The microbiome refers to the microorganisms that live on the skin and comprise the skin flora which can actually be helpful to protect the skin, help boost immunity, keep pH in balance and more. As such, you don’t want to disturb the microbiome so we are now learning how to incorporate products that are gentle on the microbiome. 


How do I know if my skin microbiome is off balance?

Dr. Garshick: If the skin microbiome is disrupted, it can become dry, irritated and inflamed, more prone to injury and damage and because your skin barrier can be affected, it can impact the way your skin reacts to various products or to outside stressors.

It is thought that shifts in the microbiome can have a role in various skin conditions, including dry skin, eczema, acne and rosacea.


What might be the cause of a skin microbiome imbalance?

Dr. Garshick: Environmental stressors and external factors can impact the skin microbiome. Harsh soaps or astringents can disrupt the skin’s pH which can subsequently impact the skin’s microbiome and the skin barrier. Other factors include over-exfoliation, over cleansing, harsh astringents, antibacterial soaps and using a lot of products in a skincare routine.   


What kinds of skincare products should I avoid?

Dr. Garshick: The skin microbiome is different depending on the location on the body but in general, the skin microbiome is sensitive to use of antibiotics. This is not just the antibiotics that someone ingests, but topical antibiotics as well as use of antibacterial soaps. Some soaps can affect the microbiome through an antibacterial effect and some by affecting the pH of the skin. In general, the microbiome prefers an acidic environment and as soaps alter that environment, it can disrupt the microbiome. For this reason, it is important to use cleansers and washes that are gentle on the skin.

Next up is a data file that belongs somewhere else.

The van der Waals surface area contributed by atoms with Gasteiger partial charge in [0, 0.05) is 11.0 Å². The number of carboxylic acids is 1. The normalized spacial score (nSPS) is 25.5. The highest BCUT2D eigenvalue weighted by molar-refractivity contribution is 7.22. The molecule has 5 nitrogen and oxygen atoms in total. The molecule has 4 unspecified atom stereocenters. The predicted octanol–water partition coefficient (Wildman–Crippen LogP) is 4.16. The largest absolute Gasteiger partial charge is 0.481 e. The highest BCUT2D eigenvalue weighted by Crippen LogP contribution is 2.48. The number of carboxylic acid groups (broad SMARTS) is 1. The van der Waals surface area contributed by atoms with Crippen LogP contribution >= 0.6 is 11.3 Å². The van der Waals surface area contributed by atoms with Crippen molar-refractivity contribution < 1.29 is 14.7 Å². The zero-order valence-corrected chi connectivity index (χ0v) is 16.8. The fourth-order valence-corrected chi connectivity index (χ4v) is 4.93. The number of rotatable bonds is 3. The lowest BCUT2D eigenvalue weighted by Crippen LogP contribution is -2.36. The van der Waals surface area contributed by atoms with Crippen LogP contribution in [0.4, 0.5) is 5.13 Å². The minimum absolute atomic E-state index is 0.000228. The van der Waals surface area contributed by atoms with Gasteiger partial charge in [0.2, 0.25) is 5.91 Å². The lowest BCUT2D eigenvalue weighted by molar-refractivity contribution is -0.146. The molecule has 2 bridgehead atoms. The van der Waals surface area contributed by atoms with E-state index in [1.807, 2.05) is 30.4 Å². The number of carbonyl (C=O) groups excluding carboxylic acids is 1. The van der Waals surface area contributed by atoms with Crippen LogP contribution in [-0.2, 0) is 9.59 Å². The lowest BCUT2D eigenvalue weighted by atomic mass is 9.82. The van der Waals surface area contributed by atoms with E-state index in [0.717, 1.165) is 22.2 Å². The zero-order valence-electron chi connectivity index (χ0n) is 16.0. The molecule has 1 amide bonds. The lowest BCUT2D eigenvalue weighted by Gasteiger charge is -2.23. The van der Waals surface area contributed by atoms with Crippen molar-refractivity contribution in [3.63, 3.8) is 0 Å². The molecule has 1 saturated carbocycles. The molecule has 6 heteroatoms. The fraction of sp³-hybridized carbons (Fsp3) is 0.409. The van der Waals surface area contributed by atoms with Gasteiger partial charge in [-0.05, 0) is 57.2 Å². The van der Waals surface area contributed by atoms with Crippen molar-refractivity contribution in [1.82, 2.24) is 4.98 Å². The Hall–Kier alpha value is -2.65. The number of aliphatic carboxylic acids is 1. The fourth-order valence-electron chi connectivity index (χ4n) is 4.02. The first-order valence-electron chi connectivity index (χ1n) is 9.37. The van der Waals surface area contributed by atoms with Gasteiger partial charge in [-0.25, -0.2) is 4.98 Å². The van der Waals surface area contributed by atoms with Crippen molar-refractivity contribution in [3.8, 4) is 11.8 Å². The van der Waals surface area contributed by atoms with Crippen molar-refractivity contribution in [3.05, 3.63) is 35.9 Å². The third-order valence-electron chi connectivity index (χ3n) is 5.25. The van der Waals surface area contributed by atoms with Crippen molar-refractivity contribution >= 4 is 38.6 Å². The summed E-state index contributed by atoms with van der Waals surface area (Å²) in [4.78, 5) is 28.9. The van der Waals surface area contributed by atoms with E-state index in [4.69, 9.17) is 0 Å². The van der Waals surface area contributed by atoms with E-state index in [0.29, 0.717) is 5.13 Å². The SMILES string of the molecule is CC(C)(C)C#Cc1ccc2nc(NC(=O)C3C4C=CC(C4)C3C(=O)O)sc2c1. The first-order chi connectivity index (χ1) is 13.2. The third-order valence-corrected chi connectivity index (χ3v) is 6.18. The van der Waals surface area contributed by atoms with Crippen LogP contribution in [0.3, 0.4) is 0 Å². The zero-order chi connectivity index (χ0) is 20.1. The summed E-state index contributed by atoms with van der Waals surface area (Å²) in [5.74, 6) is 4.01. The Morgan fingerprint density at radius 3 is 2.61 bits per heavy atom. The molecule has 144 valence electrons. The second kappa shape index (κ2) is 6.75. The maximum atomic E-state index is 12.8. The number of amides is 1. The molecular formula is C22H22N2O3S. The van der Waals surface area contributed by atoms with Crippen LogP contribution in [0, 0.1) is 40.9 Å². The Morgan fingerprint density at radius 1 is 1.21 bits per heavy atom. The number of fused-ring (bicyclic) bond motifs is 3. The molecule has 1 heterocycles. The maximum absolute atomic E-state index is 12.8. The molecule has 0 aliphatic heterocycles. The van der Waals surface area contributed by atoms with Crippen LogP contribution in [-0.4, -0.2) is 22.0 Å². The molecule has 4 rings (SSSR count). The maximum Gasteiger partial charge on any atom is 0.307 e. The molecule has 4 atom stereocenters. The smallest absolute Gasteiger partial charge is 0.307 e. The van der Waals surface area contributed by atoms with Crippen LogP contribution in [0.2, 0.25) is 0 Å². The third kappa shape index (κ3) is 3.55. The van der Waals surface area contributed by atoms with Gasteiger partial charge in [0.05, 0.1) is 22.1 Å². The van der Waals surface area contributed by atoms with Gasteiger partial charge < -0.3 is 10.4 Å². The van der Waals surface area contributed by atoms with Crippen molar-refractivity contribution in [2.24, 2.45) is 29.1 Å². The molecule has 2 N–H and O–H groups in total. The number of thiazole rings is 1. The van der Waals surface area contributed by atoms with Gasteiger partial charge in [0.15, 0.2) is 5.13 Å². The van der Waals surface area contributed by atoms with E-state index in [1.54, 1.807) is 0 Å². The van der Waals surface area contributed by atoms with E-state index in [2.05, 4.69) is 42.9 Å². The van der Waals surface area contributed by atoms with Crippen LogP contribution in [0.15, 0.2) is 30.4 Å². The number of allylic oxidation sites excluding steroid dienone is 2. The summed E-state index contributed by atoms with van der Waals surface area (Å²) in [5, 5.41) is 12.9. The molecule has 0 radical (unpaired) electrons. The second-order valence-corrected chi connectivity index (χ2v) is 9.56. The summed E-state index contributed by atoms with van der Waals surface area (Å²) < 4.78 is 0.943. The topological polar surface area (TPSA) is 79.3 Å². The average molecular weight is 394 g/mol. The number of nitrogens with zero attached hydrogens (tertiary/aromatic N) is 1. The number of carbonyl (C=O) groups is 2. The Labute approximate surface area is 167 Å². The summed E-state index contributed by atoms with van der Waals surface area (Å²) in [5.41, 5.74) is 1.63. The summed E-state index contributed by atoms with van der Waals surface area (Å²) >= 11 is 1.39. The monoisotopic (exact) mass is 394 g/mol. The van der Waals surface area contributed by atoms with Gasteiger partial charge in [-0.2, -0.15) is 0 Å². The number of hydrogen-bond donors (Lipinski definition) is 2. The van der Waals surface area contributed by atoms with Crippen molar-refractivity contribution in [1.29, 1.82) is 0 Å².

Should I avoid skincare with natural fragrance if I have sensitive skin?

Dr. Garshick: Although individuals with sensitive skin may be more likely to experience a reaction with fragrance, not all fragrance is bad for sensitive skin. Ultimately it comes down to the formulation but those with sensitive skin may be able to tolerate light fragrances. Furthermore, not everyone will react to the same type of fragrance so just because one fragrance causes a sensitivity doesn't mean all fragrances will.  Additionally, it can help to use products that are also working to support the skin barrier and nourish the skin which can help to strengthen the skin barrier and make it less likely to react to fragrance.


What can I do to restore my skin microbiome?

Dr. Garshick: Use gentle products and look for ingredients like postbiotics, vitamin E, hyaluronic acid and squalane. I recommend Andalou’s 1000 Roses collection because it is designed to support the skin’s microbiome through the use of postbiotics, to help support healthy skin, especially among those with sensitive skin. This collection incorporates fruit stem cell science, Alpine Rose Stem Cells, Postbiotics and Hyaluronic Acid to help soothe the skin, support the skin barrier and leave the skin feeling and looking healthy and hydrated. 


Thanks for answering all our questions about the skin microbiome, Dr. Garshick! 


Shop Andalou’s Sensitive 1000 Roses collection for dermatologically-tested skin care designed to support your skin’s delicate microbiome.